Now that the R5 is out in the wild, it’s truly just as much of a behemoth as promised. Not many cameras (certainly of this size and price point) can pack so much punch. Still, while the 8K raw video is awesome, the R5 is also just as capable recording 4K 10-bit internal video at up to 120fps as well. Making it a strong option for just about any type of video project.
Yet, as we can see in some of the comparisons, all that raw video data can be deceiving great, but it doesn’t quite truly stack up to some of its raw cinematic footage counterparts.
Moving on to some of our top picks for the best Canon cinema cameras we have to of course start with the Canon EOS C300. Originally designed as a way to take Canon’s legendary DSLR model to that next cinematic level, the Canon C300 has gone one to become one of the best, and most durable, cinema cameras on the market.
With a Super 35mm CMOS sensor, this original C300 (which later gave way to the mk ii and mk iii versions) was really designed for capturing the highest quality images in motion tailored to stand up for the rigorous of high-end post-production.
While the C300 has several updates, plus other even higher-end options like the C500 (more on this one below) and the C700, this original C300 is a great option if you can find it used and a perfect fit for a documentary-style videographer looking for that quality Canon cinema quality.
Price: $2,794.50 (used)
One of our most favorite cameras at Soundstripe, the Canon EOS C500 mark ii is a 5.9K full-frame powerhouse that is about as versatile as they come. You can shoot YouTube videos with the C500 (as we do) or you can shoot indie features or full–blown blockbusters with the camera — it’s really up to you.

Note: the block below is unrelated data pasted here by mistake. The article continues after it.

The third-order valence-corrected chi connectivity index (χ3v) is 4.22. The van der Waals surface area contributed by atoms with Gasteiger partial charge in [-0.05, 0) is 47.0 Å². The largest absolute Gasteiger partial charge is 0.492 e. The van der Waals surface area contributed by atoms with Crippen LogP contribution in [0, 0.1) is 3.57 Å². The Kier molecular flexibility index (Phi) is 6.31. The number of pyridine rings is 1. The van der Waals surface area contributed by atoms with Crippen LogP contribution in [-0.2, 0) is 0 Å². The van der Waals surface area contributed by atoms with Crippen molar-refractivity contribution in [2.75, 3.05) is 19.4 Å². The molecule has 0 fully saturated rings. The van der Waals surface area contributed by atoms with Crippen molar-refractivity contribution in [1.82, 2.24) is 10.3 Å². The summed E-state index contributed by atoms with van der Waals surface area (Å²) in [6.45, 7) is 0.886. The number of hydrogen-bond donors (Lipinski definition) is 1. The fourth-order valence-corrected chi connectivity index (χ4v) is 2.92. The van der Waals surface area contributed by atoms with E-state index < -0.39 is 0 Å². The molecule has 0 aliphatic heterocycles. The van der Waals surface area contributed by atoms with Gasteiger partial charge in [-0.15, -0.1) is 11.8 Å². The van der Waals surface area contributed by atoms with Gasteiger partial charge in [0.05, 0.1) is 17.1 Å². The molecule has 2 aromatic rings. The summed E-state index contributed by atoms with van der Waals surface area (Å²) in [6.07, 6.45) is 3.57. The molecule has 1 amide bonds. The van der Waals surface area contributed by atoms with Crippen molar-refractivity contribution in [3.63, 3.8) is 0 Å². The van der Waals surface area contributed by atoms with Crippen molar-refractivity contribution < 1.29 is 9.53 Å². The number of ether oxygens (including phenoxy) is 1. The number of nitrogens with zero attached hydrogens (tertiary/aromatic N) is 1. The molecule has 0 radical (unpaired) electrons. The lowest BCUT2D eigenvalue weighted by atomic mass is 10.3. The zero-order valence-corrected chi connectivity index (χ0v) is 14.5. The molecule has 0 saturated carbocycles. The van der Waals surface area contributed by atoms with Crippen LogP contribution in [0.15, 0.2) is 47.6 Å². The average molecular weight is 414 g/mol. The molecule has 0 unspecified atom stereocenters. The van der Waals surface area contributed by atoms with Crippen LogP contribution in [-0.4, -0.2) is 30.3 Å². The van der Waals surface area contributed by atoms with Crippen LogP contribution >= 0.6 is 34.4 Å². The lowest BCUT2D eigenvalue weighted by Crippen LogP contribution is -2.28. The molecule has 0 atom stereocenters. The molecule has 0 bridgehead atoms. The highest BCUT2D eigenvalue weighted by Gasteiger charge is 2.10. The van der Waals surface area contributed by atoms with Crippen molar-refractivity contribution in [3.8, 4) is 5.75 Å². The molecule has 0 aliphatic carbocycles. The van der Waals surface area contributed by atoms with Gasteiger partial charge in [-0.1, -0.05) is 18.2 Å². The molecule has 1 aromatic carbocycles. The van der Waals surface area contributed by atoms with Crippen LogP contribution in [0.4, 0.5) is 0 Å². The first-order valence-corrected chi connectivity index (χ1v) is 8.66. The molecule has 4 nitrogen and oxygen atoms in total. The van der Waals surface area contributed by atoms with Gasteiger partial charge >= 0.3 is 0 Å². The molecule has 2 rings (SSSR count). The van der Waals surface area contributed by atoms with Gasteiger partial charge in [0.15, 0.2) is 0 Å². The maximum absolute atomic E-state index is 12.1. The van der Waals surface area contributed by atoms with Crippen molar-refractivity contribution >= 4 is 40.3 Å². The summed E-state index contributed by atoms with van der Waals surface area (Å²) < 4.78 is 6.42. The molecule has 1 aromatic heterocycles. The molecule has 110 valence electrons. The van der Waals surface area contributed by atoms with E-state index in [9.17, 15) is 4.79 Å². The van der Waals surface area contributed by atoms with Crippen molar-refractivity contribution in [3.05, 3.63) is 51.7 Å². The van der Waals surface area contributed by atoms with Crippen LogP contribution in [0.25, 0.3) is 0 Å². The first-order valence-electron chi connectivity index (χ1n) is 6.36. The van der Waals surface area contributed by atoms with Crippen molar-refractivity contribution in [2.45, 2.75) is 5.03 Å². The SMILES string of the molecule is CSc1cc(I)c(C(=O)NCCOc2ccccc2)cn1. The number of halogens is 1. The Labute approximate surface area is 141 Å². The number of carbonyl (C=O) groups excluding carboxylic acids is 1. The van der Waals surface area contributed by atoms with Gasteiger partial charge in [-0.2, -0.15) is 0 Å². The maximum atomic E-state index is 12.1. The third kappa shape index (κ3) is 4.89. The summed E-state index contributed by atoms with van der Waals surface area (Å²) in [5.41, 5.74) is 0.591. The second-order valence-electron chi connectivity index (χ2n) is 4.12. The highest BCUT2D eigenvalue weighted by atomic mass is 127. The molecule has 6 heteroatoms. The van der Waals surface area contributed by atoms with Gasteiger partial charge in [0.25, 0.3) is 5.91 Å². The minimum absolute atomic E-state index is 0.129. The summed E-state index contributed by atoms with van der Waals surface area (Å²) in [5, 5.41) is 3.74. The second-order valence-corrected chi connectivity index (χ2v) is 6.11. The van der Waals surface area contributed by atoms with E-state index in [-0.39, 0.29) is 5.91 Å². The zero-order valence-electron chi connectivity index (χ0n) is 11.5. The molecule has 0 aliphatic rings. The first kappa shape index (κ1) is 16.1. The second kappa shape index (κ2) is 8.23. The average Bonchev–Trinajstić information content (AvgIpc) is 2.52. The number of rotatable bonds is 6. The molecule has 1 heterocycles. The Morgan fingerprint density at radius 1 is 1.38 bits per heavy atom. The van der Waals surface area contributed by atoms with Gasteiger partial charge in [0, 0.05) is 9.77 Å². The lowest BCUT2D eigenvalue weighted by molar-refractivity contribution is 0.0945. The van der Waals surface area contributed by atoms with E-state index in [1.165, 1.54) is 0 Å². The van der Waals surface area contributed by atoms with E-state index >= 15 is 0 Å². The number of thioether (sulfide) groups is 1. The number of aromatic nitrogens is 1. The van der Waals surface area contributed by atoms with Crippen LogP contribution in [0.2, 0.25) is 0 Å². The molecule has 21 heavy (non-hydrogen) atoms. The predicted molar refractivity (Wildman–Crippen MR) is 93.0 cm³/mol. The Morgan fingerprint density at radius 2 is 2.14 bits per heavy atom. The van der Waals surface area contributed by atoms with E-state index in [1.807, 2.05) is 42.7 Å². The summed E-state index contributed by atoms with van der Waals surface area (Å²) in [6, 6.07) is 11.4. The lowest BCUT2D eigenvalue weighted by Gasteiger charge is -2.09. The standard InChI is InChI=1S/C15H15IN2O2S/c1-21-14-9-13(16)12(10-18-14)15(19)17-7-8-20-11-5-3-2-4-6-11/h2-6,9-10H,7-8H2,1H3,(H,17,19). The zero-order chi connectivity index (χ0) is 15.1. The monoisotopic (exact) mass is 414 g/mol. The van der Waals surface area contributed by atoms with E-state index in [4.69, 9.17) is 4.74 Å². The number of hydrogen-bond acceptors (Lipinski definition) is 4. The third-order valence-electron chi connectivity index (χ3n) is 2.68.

With a 18.29MP full-frame CMOS sensor you get 5.9K output in full frame and can crop the sensor for Super 35 and Super 16 frame size modes while still maintaining a high resolution. The mark ii can also be equipped with different mounts outside of its Canon EF mount and boasts 15 stops of dynamic range with Dual Pixel autofocus support.
While we’re pushing the limits of our $1,000 to $16,000 price range, the C500 mk ii deserves to be included on our list even with its price as it still compares quite favorably to the true $50,000+ Sony and Alexa options you might find on the biggest productions.
Finally, to round out our list we’re actually taking a step backwards and looking at a camera that attempts (quite well in fact) to combine the best of the mirrorless and cinema camera worlds. The Canon EOS C70 Cinema Camera might be the true current champ for the best Canon video camera due to its high performance, durability and flexibility, and unmatched quality for its price point.
With a Super35 DGO (Dual Grain Output) sensor which can capture 16+ stops of dynamic range and record up to DCI 4K at 60p (plus Hi-Speed UHD 4K at 120p), the C70 gives true cinema quality video at a fraction of the cost of your higher end options.
If you’ve ever shot with a Canon camera before (like the aforementioned Canon 5D or 7D for example) and want to feel safe with a new, higher-quality Canon that still has that great durability and color science, the C70 with its Canon Log 2, 3, and HDR recording will truly be your best bet.
These are just some of our current favorite Canon cameras which we chose to highlight for any documentarians, filmmakers, or miscellaneous videographers. But the true test might come down to other factors.
After all, there are many basic camcorder options with crazy optical zoom and great low light capability, however the true test of an image sensor is how a camera can deliver that high definition image to your computer.
And just how much you can search to change that image in your edit in a way which can truly make a difference between some regular store-bought CMOS image sensor camera a quality high-definition camera with great image stabilization and low light capability.
Be sure to check out our best libraries of royalty-free music, as well as plenty of other buying guides and camera breakdowns with these additional articles from the Soundstripe blog: